To get rid of violence, you have to get rid of people, Tariq Ramadan once said in an interview. Of course, Ramadan meant this as an impossibility and a warning against overzealous idealism. But what an idea! By getting rid of people completely, we could have totally frictionless surfaces for exchange. Removing the human factor would effectively erase the difference between ethical and unethical behavior, visible and invisible infrastructure, finally relieving the increasingly tedious obligation to explain how political orders function, how economic transactions are guided. Those still living would only need to deal with the end products of systems whose functions are too complex, too tedious or technical, to merit attention. The entire world would assume the appearance of an iPhone interface…

Editorial—“Structural Violence”
Julieta Aranda, Brian Kuan Wood, Anton Vidokle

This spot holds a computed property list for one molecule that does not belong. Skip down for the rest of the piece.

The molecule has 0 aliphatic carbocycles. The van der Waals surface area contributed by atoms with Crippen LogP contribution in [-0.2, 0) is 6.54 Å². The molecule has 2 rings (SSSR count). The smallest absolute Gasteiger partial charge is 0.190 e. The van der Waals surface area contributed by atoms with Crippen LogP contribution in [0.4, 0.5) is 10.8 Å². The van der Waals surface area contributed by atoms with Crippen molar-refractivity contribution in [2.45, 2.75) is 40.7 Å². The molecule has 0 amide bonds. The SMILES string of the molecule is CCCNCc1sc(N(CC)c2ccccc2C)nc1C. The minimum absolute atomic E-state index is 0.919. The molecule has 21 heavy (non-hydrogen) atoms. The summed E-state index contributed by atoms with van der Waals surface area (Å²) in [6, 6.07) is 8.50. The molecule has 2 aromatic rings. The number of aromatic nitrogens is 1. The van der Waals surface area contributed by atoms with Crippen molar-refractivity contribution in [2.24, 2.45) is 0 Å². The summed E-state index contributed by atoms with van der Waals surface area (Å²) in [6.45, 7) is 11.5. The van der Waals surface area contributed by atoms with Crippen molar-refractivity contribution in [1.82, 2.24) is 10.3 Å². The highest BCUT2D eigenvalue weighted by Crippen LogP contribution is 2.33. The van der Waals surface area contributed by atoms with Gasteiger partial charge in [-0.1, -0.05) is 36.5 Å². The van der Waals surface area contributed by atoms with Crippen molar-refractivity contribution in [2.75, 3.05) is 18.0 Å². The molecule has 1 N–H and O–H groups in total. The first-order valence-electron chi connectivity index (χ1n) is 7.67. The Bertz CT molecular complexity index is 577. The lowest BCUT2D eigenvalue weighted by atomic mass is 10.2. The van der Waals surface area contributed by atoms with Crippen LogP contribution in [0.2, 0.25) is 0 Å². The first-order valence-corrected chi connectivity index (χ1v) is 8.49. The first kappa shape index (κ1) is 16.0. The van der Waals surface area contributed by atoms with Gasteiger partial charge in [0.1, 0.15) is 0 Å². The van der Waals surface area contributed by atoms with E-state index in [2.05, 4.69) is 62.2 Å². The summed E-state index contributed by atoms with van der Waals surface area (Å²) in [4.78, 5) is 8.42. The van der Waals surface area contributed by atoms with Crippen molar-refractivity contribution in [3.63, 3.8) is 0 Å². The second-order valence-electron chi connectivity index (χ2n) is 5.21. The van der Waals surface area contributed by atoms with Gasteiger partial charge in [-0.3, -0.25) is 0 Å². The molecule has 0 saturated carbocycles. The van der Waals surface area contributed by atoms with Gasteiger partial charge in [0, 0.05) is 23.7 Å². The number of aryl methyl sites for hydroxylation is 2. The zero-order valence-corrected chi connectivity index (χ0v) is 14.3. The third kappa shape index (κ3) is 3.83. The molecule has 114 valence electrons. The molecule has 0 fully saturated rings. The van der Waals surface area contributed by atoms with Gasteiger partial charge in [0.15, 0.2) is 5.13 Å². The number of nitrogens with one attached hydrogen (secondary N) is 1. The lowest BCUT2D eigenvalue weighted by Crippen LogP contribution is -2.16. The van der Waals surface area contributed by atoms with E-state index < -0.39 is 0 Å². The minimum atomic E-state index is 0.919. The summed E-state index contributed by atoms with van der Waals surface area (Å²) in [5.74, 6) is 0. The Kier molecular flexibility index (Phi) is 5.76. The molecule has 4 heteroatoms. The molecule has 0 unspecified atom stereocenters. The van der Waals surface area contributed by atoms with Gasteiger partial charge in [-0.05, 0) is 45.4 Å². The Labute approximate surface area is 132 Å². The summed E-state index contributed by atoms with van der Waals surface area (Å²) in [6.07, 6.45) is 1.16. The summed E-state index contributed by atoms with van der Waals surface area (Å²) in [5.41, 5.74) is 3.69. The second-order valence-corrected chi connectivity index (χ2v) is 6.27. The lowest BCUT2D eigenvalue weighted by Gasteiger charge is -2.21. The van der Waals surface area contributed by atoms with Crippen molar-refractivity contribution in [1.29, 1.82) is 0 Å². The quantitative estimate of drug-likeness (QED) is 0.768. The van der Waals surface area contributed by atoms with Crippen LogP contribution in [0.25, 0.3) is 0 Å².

Inside Abstraction
Sven Lütticken

Facebook: A Court of Ignorant, Cruel Judges
Jon Rich

In Praise of Books: When Authorities Close a Prison, They Foil a Revolution!
Bilal Khbeiz

Missing People: Entanglement, Superposition, and Exhumation as Sites of Indeterminacy
Hito Steyerl

665: The Least of All Possible Evils
Eyal Weizman

Breaking the Social Contract
Pelin Tan

Captives of the Cloud: Part II

A History of Infinity and Some Fresh Catastrophes: On Raqs Media Collective’s The Capital of Accumulation
Cuauhtémoc Medina

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